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Hauntings is a transmedia piece spread across three digital platforms: YouTube, Instagram and SoundCloud, platforms which embody the prevalent mode of cultural consumption of our time, that of the amateur producer-consumer (or prosumer). I produced a micro-constellation of work on the theme of "haunting," drawing on analog horror and creepypasta culture, which is driven by mostly anonymous prosumers, and which expresses a paradoxical hauntological nature, harking back to an 'analog' age through digital mediation. I also attempted to generate a digital hauntology through a close examination of the 2021 film We're All Going to The World's Fair by Jane Schoenbrun. The noisy, low quality of the voice travelling through internet media, as well as the isolation of the amateur online creator express a ghostliness.

For instagram, I made a two-minute video, layering footage from analog horror's Marble Hornets and L O C A L 5 8 with footage of Cottons Garden Estate in Kennington. The soundtrack is composed using my modular synthesiser and a tape player, emulating a variety of Analog Horror audio tropes, such as hiss, murky sound quality and pitch fluctuation. Following Mark Fisher, I find links between utopian mid-century architecture and recent hauntological media. I aimed to express the feeling of being uncomfortably drawn backwards into a decayed past, its loss pressing into into our social psyche while remaining fundamentally inaccessible.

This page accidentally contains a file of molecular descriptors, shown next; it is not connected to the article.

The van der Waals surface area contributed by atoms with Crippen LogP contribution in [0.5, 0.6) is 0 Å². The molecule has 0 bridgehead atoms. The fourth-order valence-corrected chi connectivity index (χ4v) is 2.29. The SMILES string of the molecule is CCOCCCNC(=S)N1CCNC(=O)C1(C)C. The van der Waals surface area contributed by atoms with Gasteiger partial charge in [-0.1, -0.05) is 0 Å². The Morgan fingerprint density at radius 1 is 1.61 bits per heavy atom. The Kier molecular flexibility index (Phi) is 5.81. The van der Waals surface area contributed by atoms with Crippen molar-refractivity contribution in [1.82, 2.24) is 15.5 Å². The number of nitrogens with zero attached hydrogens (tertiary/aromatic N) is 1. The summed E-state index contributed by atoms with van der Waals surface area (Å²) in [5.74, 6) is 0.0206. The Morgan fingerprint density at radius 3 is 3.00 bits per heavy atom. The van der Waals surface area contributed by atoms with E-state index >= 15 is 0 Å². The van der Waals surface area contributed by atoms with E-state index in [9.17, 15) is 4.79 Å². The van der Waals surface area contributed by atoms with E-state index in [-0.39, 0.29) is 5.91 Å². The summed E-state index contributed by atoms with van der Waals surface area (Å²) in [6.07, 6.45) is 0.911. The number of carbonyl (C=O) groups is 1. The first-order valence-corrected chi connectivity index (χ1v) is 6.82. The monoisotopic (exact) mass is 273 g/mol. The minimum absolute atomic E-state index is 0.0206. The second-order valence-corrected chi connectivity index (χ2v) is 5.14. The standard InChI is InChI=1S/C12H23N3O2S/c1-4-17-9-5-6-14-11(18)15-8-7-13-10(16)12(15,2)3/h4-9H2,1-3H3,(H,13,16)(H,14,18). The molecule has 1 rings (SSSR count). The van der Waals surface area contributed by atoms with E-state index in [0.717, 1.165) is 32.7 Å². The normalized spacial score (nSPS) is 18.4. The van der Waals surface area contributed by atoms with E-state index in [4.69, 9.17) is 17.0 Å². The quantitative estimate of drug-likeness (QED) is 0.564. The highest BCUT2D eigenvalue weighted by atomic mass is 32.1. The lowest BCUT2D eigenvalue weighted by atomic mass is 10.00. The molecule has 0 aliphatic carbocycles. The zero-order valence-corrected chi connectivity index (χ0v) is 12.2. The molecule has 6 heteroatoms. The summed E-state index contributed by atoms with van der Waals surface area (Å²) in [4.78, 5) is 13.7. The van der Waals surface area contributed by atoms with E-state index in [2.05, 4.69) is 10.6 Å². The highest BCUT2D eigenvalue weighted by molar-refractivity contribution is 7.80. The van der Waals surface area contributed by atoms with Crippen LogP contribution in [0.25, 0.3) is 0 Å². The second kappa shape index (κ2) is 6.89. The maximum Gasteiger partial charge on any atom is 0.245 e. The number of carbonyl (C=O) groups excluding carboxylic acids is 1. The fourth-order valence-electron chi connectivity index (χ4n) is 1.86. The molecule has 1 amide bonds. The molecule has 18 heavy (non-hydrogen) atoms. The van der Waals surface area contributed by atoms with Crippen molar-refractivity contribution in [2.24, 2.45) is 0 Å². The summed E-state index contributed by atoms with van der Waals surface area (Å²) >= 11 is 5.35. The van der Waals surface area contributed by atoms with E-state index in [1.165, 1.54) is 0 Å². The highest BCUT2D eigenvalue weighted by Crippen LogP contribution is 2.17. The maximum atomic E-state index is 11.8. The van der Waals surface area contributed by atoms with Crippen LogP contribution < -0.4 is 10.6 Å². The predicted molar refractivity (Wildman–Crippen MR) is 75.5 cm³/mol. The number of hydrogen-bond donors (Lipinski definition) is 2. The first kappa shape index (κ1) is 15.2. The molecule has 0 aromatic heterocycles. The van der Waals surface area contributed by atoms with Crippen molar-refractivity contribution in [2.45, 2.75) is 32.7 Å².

On Soundcloud, I uploaded an audio piece exploring the disturbing ‘too-close’-ness of digital voices, taking two clips of digitally mediated speech from We're All Going to The World's Fair and cutting the words out, leaving only the non-verbal mouth sounds. The misophonic result paradoxically expresses the the digital voice’s uncomfortable proximity and its distant, wind-like quality.

On YouTube, I produced a video essay, “Message for Casey,” quoting We're All Going to The World's Fair. Here I mimicked the protagonist's produsage. I decided to take an introspective approach, talking of my own experience on the internet in my early teens, as I found parallels with the main character Casey’s experience online. The video consists of a mishmash of voice memos, phone calls, podcasts and YouTube videos. By positioning myself at the centre of the essay, I explored the uncomfortable parasocial intimacy of content creation, sharing my personal life and my domestic space. The audiovisual content is intentionally amateur, while the audio is disjointed, passed through different devices, apps and speakers, taking on the noise of lo-fi digital communication.


Amateurs like us continue to upload the media of our lives to the internet. Most of it quickly becomes unseen and unsought, isolated together in the cold and dark of data centres, at a scale far greater than the Lost Media of the analog past. As time passes, only the haunting trace of our content remains, among innumerable other audiovisual ghosts.

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